The answer, reported this week in Science, lies in one tiny protein called "Rhes" that's found only in the part of the brain that controls movement. The findings, according to the Hopkins scientists, explain the unique pattern of brain damage in HD and its symptoms, as well as offer a strategy for new therapy.
HD itself is caused by a genetic defect that produces a mutant version of the protein "huntingtin" that gathers in all cells of the body, but only seems to affect the brain. Passed from parent to child through an alteration of a normal gene, HD over time causes irreversible uncontrolled movement, loss of intellectual function, emotional disturbances and death.
"It's always been a mystery why, if the protein made by the HD gene is seen in all cells of the body, only the brain, and only a particular part of the brain, the corpus striatum, deteriorates," says Solomon H. Snyder, M.D., professor of neuroscience at Johns Hopkins. "By finding the basic culprit, the potential is there to develop drugs that target it and either prevent symptoms or slow them down."
Curious about the huntingtin protein's striatal-specific effect, Snyder's research team, led by Srinivasa Subramaniam, Ph.D., a postdoctoral fellow, searched for proteins that interacted locally, specifically and exclusively with huntingtin in the corpus striatum, guessing that the molecular answer to the mystery most likely would be found there.
The protein Rhes caught their attention because they already were studying a related protein for other reasons. Rhes was known to be found almost exclusively in the corpus striatum.
Conducting tests using human and mouse cells, they found that Rhes interacted with both healthy and mutant versions of huntingtin protein, but bound much more strongly to mutant huntingtin, also known as mHtt.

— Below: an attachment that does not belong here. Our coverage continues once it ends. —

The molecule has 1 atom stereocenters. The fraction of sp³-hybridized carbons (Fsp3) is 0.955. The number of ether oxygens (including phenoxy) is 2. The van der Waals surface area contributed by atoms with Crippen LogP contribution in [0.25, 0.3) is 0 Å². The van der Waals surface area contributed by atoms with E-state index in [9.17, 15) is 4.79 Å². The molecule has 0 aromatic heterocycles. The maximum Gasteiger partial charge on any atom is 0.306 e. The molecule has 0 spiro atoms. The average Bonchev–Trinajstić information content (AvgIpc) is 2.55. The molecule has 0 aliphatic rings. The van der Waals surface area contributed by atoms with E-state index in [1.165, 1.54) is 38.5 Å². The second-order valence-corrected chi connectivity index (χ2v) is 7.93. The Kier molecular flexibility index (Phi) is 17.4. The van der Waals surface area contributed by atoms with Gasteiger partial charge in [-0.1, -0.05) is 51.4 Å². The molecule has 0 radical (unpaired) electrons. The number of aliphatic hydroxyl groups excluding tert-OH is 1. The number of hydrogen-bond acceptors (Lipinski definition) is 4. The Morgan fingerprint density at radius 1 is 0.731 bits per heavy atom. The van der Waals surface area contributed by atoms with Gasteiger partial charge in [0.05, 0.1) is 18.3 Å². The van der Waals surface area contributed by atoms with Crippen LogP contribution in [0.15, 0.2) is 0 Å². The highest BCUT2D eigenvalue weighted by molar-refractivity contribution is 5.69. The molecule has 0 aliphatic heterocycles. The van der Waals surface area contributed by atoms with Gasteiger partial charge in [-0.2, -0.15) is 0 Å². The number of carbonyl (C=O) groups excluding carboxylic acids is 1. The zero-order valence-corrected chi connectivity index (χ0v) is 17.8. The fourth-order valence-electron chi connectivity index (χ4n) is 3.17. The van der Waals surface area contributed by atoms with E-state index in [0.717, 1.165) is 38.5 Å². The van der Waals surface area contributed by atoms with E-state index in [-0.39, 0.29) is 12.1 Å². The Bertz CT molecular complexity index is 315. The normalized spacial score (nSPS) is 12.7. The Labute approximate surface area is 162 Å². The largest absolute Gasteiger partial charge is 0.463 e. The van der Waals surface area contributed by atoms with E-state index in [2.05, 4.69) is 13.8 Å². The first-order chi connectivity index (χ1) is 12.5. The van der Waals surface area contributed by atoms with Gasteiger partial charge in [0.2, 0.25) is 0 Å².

"Touching or binding is one matter, but death is altogether another," said Snyder, so the next step was to see whether and how Rhes plus mHtt could kill brain cells in the corpus striatum.
Using human embryonic cells and brain cells taken from mice the researchers added different combinations of normal and mutant huntingtin and Rhes, and examined the cells over the next week to see if any cells died.
While each protein alone didn't change the number of cells in the dishes, when both mHtt and Rhes were present in the same cells, half the cells died within 48 hours.
"Here's the Rhes protein, we've known about it for years, nobody ever really knew what it did in the brain or anywhere else," says Snyder. "And it turns out it looks like the key to Huntington's disease."
Snyder's team then went on to tackle another mystery surrounding the disease, the solution to this one adding further evidence for the role Rhes plays in HD.
"We've known for a long time that abnormal huntingtin proteins aggregate and form clumps in all cells of the body, but the corpus striatum of HD patients seems to have fewer of these clumps than other brain regions or the rest of the body," says Subramaniam in describing the mystery. "This has led to much controversy: Are the clumps toxic, or is it the lack of clumps that's toxic to these brain cells?"